Making your own Litz braid is incredibly easy. Listed below are directions from Dennis Boyle's page: (http://home.att.net/~chimeraone/audiolitzwirebraid.html)
The flat braiding technique is simple. It consists of taking the outside right strand and passing over strands into the center of the bundle. Then you take the outside left strand and pass it over strands including the one you just brought into the center. Then you repeat the sequence. Braiding a four strand interconnect works like this. LN is the left side negative lead. LP is the left side positive lead. RP is the right side positive lead. RN is the right side negative lead. The braiding sequence is as follows:

1. Pass RN over RP
2. Pass LN over LP and RN
3. Pass RP over LN
4. Pass LP over RP and RN
5. Pass LN over LP
6. Pass RN over LN and RP
7. Pass LP over RN
8. Pass RP over LP and LN

At the end of this braiding sequence, the strands are oriented exactly like they were at the start of your braiding sequence. The left negative, left positive, right positive and right negative are in the same position for connecting the braid to the exit RCA connector.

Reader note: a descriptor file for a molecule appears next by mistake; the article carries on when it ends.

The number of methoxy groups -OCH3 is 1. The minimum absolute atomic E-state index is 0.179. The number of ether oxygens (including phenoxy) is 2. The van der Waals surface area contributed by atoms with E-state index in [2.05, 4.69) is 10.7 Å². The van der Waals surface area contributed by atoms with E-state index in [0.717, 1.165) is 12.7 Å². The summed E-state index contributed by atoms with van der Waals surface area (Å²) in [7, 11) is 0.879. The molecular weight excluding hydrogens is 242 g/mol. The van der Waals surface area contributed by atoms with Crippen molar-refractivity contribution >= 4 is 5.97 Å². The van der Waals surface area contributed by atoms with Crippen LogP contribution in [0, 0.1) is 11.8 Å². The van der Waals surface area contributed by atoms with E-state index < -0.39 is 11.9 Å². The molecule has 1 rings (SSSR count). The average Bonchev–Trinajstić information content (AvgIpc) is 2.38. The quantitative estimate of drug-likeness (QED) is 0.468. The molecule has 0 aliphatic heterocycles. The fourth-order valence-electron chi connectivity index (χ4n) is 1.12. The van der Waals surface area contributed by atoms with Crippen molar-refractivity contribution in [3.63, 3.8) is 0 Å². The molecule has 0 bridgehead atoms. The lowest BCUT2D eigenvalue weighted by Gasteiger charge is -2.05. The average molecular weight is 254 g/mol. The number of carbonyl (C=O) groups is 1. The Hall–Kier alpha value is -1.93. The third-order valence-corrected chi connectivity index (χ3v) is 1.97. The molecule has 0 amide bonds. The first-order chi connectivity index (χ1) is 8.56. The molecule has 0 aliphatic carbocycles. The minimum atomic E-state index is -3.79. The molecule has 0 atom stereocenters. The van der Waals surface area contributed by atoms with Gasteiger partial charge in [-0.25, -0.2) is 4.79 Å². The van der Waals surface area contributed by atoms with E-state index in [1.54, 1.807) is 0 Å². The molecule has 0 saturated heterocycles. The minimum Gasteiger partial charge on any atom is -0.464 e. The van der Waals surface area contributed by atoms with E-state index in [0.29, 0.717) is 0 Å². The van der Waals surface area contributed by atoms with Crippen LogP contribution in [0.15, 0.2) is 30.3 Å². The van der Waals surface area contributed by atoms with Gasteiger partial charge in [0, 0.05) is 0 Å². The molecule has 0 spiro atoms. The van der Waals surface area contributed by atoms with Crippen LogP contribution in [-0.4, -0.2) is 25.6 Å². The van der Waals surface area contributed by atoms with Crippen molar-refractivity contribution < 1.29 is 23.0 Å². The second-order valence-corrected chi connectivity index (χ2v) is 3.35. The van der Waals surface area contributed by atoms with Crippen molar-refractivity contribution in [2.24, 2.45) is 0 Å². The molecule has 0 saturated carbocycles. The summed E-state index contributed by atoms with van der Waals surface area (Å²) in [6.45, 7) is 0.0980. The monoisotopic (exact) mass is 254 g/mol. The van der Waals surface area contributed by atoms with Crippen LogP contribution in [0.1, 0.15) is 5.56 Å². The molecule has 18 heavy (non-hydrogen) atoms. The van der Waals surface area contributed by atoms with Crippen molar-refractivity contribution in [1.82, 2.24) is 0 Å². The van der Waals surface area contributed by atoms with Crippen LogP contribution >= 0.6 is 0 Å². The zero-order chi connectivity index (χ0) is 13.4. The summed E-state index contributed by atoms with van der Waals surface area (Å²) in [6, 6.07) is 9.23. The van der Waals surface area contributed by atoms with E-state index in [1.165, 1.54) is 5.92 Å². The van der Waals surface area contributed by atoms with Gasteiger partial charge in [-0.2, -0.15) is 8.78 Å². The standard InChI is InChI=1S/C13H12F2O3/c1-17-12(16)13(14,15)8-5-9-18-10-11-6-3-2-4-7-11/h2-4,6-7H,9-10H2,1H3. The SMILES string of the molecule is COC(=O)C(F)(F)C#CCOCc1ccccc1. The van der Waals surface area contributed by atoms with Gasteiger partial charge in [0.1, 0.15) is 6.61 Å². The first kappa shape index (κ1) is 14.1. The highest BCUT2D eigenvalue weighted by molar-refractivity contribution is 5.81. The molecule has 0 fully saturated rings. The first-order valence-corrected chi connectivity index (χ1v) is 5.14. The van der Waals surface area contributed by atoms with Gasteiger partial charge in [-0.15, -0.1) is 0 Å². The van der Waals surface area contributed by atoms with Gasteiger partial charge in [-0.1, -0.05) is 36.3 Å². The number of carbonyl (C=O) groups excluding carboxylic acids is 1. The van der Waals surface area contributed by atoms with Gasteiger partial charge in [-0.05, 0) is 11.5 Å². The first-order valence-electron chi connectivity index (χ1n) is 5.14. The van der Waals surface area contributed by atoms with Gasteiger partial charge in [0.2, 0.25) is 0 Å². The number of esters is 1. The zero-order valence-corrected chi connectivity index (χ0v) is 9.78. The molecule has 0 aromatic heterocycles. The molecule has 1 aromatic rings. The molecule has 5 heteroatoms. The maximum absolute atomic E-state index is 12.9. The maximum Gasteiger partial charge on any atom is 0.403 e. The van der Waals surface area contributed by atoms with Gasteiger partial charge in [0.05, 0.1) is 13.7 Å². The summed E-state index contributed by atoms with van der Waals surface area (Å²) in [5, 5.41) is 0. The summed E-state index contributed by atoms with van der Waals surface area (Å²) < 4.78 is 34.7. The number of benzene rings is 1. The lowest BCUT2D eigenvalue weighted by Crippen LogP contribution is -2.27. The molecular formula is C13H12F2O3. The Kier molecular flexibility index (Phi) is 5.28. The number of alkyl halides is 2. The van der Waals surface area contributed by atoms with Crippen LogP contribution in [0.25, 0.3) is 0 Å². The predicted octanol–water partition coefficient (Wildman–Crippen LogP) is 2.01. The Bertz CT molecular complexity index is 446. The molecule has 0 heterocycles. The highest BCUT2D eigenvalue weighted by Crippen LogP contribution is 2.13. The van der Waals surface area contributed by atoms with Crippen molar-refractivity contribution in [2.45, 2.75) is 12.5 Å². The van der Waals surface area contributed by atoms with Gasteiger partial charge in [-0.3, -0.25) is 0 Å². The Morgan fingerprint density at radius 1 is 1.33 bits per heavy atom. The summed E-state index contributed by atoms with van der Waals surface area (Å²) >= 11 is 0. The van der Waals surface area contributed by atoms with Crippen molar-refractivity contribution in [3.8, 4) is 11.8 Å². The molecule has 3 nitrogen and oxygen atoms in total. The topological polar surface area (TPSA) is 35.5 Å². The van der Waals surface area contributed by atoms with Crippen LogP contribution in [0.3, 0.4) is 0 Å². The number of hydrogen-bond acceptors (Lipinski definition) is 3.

Some more in depth articles:
Skin depth and Conductors: http://www.w8ji.com/skindepth.htm
Charles Sullivan's Optimal Choice for Number of Strands in a Litz-Wire Transformer Winding: http://www.dartmouth.edu/~sullivan/litzwire/litz.html
post #56 of 13940
highflyin9-
what kind of wire do you use? i have been looking for some good teflon insulated wire.
thanks
dan
post #57 of 13940
My Canare IC with Switchcraft plugs made by Zemo:

post #58 of 13940
Thread Starter 
Pic of orange, green and blue power cords

post #59 of 13940
Some "making of" Pics.

1/4" K1000 Cable
22AWG Solid 99.99% Silver, Cotton Sleeve insulated.


Was an absolute pain to make. Bare silver wire constantly gets snagged inside the cotton sleeves. I used a little bit of teflon insulation on the end to make it a little easier to silde it through, but it still get's snagged. But I wanted to make an "all out" budget be damned cable. The cable ended up being too thick for the Neutrik connector's "chuck" strain relief, so I had to use dual wall adhesive heatshrink for strain relief. Worked quite well, but it's not as "bulletproof" as Neutrik's.






Cotton insulated wires braided and then sealed inside a flexible rubber tube. Sealed the ends with liquid electical tape. The very ends of the wires are insulated with teflon (the rest of the cable is not) to keep the seal air tight.


Covered exposed silver and solder (after cleaning) with liquid electrical tape. Yes, I know silver oxide is still quite conductive, but I'm going for overkill here.


Speaking of overkill, I love adhesive heatshrink.


Same treatment for XLR connector



This one is a 5 footer.

-Ed
post #60 of 13940
1 foot silver IC
24gaug 99.99% silver wire




^picture taken with techflex, final IC covered in nylon